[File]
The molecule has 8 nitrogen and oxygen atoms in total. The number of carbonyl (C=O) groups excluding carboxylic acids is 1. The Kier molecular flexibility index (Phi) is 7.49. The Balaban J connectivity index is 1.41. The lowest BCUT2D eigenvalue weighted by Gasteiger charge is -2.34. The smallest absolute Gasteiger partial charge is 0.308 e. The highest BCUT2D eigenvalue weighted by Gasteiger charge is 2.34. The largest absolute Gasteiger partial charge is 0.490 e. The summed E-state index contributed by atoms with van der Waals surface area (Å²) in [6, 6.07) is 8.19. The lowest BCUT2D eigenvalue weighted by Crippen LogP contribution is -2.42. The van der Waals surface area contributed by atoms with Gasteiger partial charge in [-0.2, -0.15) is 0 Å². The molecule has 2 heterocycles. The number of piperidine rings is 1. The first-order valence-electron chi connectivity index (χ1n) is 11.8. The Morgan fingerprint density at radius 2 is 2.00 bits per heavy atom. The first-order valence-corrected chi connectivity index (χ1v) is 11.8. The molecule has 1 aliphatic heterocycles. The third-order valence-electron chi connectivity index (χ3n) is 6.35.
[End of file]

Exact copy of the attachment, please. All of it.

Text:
The molecule has 8 nitrogen and oxygen atoms in total. The number of carbonyl (C=O) groups excluding carboxylic acids is 1. The Kier molecular flexibility index (Phi) is 7.49. The Balaban J connectivity index is 1.41. The lowest BCUT2D eigenvalue weighted by Gasteiger charge is -2.34. The smallest absolute Gasteiger partial charge is 0.308 e. The highest BCUT2D eigenvalue weighted by Gasteiger charge is 2.34. The largest absolute Gasteiger partial charge is 0.490 e. The summed E-state index contributed by atoms with van der Waals surface area (Å²) in [6, 6.07) is 8.19. The lowest BCUT2D eigenvalue weighted by Crippen LogP contribution is -2.42. The van der Waals surface area contributed by atoms with Gasteiger partial charge in [-0.2, -0.15) is 0 Å². The molecule has 2 heterocycles. The number of piperidine rings is 1. The first-order valence-electron chi connectivity index (χ1n) is 11.8. The Morgan fingerprint density at radius 2 is 2.00 bits per heavy atom. The first-order valence-corrected chi connectivity index (χ1v) is 11.8. The molecule has 1 aliphatic heterocycles. The third-order valence-electron chi connectivity index (χ3n) is 6.35.